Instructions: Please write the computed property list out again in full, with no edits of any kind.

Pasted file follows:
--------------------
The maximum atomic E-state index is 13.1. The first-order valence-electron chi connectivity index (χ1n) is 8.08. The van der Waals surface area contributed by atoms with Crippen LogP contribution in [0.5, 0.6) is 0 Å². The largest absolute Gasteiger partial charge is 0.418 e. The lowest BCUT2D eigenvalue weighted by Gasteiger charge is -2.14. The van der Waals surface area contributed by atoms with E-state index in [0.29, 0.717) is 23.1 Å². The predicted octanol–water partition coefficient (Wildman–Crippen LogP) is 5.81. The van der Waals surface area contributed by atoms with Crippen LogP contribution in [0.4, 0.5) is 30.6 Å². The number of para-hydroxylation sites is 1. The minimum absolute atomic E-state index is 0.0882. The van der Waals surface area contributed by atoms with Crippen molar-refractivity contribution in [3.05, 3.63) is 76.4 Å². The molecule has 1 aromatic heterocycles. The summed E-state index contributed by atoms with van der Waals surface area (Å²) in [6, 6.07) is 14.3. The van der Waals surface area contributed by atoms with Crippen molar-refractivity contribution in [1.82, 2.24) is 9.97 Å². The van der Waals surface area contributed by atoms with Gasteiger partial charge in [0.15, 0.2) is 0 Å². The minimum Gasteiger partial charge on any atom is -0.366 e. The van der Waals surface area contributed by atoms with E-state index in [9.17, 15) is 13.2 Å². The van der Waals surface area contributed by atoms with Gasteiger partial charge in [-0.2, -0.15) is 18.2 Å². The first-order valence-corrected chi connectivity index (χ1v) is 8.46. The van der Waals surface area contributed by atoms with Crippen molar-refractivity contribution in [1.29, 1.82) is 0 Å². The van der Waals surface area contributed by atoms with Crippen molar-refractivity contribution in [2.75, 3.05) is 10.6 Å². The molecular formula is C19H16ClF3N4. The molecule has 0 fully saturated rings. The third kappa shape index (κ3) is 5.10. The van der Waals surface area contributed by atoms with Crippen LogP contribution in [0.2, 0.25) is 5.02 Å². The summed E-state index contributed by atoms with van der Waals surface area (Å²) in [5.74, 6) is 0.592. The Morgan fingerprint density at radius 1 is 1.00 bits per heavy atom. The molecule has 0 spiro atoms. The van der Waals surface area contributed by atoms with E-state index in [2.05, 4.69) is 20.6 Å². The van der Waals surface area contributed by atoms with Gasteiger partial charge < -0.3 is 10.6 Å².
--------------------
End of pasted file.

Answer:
The maximum atomic E-state index is 13.1. The first-order valence-electron chi connectivity index (χ1n) is 8.08. The van der Waals surface area contributed by atoms with Crippen LogP contribution in [0.5, 0.6) is 0 Å². The largest absolute Gasteiger partial charge is 0.418 e. The lowest BCUT2D eigenvalue weighted by Gasteiger charge is -2.14. The van der Waals surface area contributed by atoms with E-state index in [0.29, 0.717) is 23.1 Å². The predicted octanol–water partition coefficient (Wildman–Crippen LogP) is 5.81. The van der Waals surface area contributed by atoms with Crippen LogP contribution in [0.4, 0.5) is 30.6 Å². The number of para-hydroxylation sites is 1. The minimum absolute atomic E-state index is 0.0882. The van der Waals surface area contributed by atoms with Crippen molar-refractivity contribution in [3.05, 3.63) is 76.4 Å². The molecule has 1 aromatic heterocycles. The summed E-state index contributed by atoms with van der Waals surface area (Å²) in [6, 6.07) is 14.3. The van der Waals surface area contributed by atoms with Crippen molar-refractivity contribution in [1.82, 2.24) is 9.97 Å². The van der Waals surface area contributed by atoms with Gasteiger partial charge in [0.15, 0.2) is 0 Å². The minimum Gasteiger partial charge on any atom is -0.366 e. The van der Waals surface area contributed by atoms with E-state index in [9.17, 15) is 13.2 Å². The van der Waals surface area contributed by atoms with Gasteiger partial charge in [-0.2, -0.15) is 18.2 Å². The first-order valence-corrected chi connectivity index (χ1v) is 8.46. The van der Waals surface area contributed by atoms with Crippen molar-refractivity contribution in [1.29, 1.82) is 0 Å². The van der Waals surface area contributed by atoms with Crippen molar-refractivity contribution in [2.75, 3.05) is 10.6 Å². The molecular formula is C19H16ClF3N4. The molecule has 0 fully saturated rings. The third kappa shape index (κ3) is 5.10. The van der Waals surface area contributed by atoms with Crippen LogP contribution in [0.2, 0.25) is 5.02 Å². The summed E-state index contributed by atoms with van der Waals surface area (Å²) in [5.74, 6) is 0.592. The Morgan fingerprint density at radius 1 is 1.00 bits per heavy atom. The molecule has 0 spiro atoms. The van der Waals surface area contributed by atoms with E-state index in [2.05, 4.69) is 20.6 Å². The van der Waals surface area contributed by atoms with Gasteiger partial charge < -0.3 is 10.6 Å².